Egypt Exploration Fund   [Hrsg.]
Archaeological report: comprising the work of the Egypt Exploration Fund and the progress of egyptology during the year ... — 1910-1911

Seite: 4
DOI Artikel: 10.11588/diglit.12421.3
DOI Seite: 10.11588/diglit.12421#0016
Zitierlink: i
http://digi.ub.uni-heidelberg.de/diglit/archaeological_report1910_1911/0016
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Egypt Exploration Fund.

broken into by a Ptolemaic or Eoman burial vault. Its wider half was
divided into two by a rough stone and brick wall, in which fragments
bearing the cartouche of Eameses II. were included. This and the style of
the ushabti fragments lead one to assign the burials to the XXth Dynasty.
It does not, however, help us to date the rectangular pit as it lay just
clear of it.

In the sand just outside the west corner of the rectangle were found
several burials which gave ushabUu of XXth Dynasty type, a dating
confirmed by the scarab with the cartouche of Eameses VIIIth found with
one of them.

It seems a priori probable that the portion of ground in which the pit
was dug was still in use as a cemetery in the XlXth and XXth Dynasties,
for the pit actually cuts one shaft of the XlXth Dynasty, and moreover
the surface burials of the XXth Dynasty cease completely at the pit's edge
and do not occur in the sand which covered the pit before we began to
excavate it. Add to this the fact that the fragments of pottery found at
various depths in the well were either painted Coptic wares or Eoman
(including specimens of Aretine), and we have the limits of dates for the
construction of the well. In the XXth Dyuasty it was not yet constructed,
and before the end of the Eoman period it had fallen into disuse and was
filling up with sand. Had we been able to excavate the well to its bottom
we might have come upon earlier pottery and so recovered a more exact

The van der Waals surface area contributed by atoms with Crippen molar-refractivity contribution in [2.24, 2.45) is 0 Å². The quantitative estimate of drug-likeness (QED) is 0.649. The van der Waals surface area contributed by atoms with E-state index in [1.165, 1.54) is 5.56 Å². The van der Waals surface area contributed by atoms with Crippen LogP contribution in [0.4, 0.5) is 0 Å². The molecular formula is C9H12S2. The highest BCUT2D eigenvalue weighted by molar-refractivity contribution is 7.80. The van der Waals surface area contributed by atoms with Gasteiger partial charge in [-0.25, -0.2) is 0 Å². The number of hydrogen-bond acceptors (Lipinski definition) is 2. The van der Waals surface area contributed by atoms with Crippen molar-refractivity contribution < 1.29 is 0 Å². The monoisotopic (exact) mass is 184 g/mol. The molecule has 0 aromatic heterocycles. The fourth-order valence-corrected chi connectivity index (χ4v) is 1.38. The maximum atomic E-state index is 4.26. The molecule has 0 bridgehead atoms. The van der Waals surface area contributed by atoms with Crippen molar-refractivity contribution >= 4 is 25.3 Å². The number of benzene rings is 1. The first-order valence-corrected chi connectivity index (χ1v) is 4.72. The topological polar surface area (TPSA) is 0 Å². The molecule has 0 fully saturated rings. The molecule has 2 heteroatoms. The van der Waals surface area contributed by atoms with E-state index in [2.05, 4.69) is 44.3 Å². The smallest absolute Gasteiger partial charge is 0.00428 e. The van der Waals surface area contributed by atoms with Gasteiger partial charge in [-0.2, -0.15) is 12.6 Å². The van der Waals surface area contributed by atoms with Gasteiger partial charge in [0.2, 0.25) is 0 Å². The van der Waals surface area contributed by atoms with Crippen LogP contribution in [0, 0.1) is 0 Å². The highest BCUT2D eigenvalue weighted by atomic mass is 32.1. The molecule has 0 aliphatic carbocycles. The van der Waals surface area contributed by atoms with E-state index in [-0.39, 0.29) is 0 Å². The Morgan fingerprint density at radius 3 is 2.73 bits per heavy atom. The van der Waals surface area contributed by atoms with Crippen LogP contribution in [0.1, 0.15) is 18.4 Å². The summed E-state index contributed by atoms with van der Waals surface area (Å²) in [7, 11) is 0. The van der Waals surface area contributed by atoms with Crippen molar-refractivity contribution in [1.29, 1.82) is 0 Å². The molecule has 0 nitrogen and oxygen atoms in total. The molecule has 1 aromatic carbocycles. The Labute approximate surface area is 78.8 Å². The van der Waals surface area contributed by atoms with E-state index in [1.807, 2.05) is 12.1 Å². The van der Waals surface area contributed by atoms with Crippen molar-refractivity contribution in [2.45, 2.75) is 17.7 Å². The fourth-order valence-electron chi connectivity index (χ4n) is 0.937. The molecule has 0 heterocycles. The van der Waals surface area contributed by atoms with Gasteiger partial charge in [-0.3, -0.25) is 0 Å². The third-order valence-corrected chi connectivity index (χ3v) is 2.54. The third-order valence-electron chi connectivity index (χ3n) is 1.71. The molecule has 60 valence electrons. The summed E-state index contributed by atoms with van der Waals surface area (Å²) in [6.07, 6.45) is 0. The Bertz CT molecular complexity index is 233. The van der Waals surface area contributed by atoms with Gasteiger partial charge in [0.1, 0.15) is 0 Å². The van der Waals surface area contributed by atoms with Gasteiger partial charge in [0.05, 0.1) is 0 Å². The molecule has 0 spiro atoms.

terminus ad quern.

In 1908-9 a circular pit larger still than the well was excavated by
M. Loat at a distance of more than 500 yards from the cultivated land. It
had neither wall nor facing of any kind, and was probably also a boring
for water. It was not possible to dig to the bottom, since the soft rock in
which it is cut threatened to collapse.

At the west corner of the rectangle there is a small doorway in the
south-west face of rock. This was found sealed up with bricks, the removal
of which disclosed the view seen in PI. III. figs. 5 and 6. On the spectator's
left is a rough brick wall with a heavy batter, built to keep back the sand.
In the foreground is a good wall built across the entrance to serve the
same purpose, and in the background the remains of the original closing,
consisting of mud-brick plastered over. This entrance led to the complex
of underground chambers shown in PI. V. They are cut in the solid rock,
pieces of mud-brick walling being used occasionally as supports where the
rock seemed weak. Each chamber, and even the long corridor which
connects them, is filled to within 1 • 50 metres of the roof with a mass of
mummified animals piled in orderly rows one above the other. There is no
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